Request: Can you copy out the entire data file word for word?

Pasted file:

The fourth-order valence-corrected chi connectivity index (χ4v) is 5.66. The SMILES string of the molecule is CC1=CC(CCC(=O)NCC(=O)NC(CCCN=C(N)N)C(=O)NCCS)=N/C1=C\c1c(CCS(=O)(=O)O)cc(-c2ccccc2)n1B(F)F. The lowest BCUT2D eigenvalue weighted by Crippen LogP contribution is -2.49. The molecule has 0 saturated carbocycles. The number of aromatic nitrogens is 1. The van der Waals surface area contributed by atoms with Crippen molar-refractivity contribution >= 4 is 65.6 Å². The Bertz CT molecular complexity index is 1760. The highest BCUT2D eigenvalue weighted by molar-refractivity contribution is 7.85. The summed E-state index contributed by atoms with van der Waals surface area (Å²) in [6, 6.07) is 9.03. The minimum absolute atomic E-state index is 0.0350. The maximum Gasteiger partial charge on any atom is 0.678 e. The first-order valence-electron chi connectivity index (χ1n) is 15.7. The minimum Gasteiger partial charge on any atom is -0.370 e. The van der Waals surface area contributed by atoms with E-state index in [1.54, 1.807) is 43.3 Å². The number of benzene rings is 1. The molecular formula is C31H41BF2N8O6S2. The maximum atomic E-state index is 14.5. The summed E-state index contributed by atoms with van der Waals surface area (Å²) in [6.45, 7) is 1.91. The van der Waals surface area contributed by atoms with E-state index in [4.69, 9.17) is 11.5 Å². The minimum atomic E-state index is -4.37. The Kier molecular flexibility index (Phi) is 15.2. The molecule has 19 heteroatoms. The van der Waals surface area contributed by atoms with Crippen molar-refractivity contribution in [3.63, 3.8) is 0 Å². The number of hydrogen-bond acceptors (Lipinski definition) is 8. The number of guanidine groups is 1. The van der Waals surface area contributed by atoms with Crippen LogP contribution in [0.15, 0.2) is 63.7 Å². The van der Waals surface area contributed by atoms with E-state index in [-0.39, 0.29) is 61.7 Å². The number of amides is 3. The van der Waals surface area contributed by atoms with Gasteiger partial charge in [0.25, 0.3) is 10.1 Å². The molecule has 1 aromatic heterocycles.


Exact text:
The fourth-order valence-corrected chi connectivity index (χ4v) is 5.66. The SMILES string of the molecule is CC1=CC(CCC(=O)NCC(=O)NC(CCCN=C(N)N)C(=O)NCCS)=N/C1=C\c1c(CCS(=O)(=O)O)cc(-c2ccccc2)n1B(F)F. The lowest BCUT2D eigenvalue weighted by Crippen LogP contribution is -2.49. The molecule has 0 saturated carbocycles. The number of aromatic nitrogens is 1. The van der Waals surface area contributed by atoms with Crippen molar-refractivity contribution >= 4 is 65.6 Å². The Bertz CT molecular complexity index is 1760. The highest BCUT2D eigenvalue weighted by molar-refractivity contribution is 7.85. The summed E-state index contributed by atoms with van der Waals surface area (Å²) in [6, 6.07) is 9.03. The minimum absolute atomic E-state index is 0.0350. The maximum Gasteiger partial charge on any atom is 0.678 e. The first-order valence-electron chi connectivity index (χ1n) is 15.7. The minimum Gasteiger partial charge on any atom is -0.370 e. The van der Waals surface area contributed by atoms with E-state index in [1.54, 1.807) is 43.3 Å². The number of benzene rings is 1. The molecular formula is C31H41BF2N8O6S2. The maximum atomic E-state index is 14.5. The summed E-state index contributed by atoms with van der Waals surface area (Å²) in [6.45, 7) is 1.91. The van der Waals surface area contributed by atoms with E-state index in [4.69, 9.17) is 11.5 Å². The minimum atomic E-state index is -4.37. The Kier molecular flexibility index (Phi) is 15.2. The molecule has 19 heteroatoms. The van der Waals surface area contributed by atoms with Crippen molar-refractivity contribution in [3.63, 3.8) is 0 Å². The number of hydrogen-bond acceptors (Lipinski definition) is 8. The number of guanidine groups is 1. The van der Waals surface area contributed by atoms with Crippen LogP contribution in [0.15, 0.2) is 63.7 Å². The van der Waals surface area contributed by atoms with E-state index in [-0.39, 0.29) is 61.7 Å². The number of amides is 3. The van der Waals surface area contributed by atoms with Gasteiger partial charge in [0.25, 0.3) is 10.1 Å². The molecule has 1 aromatic heterocycles.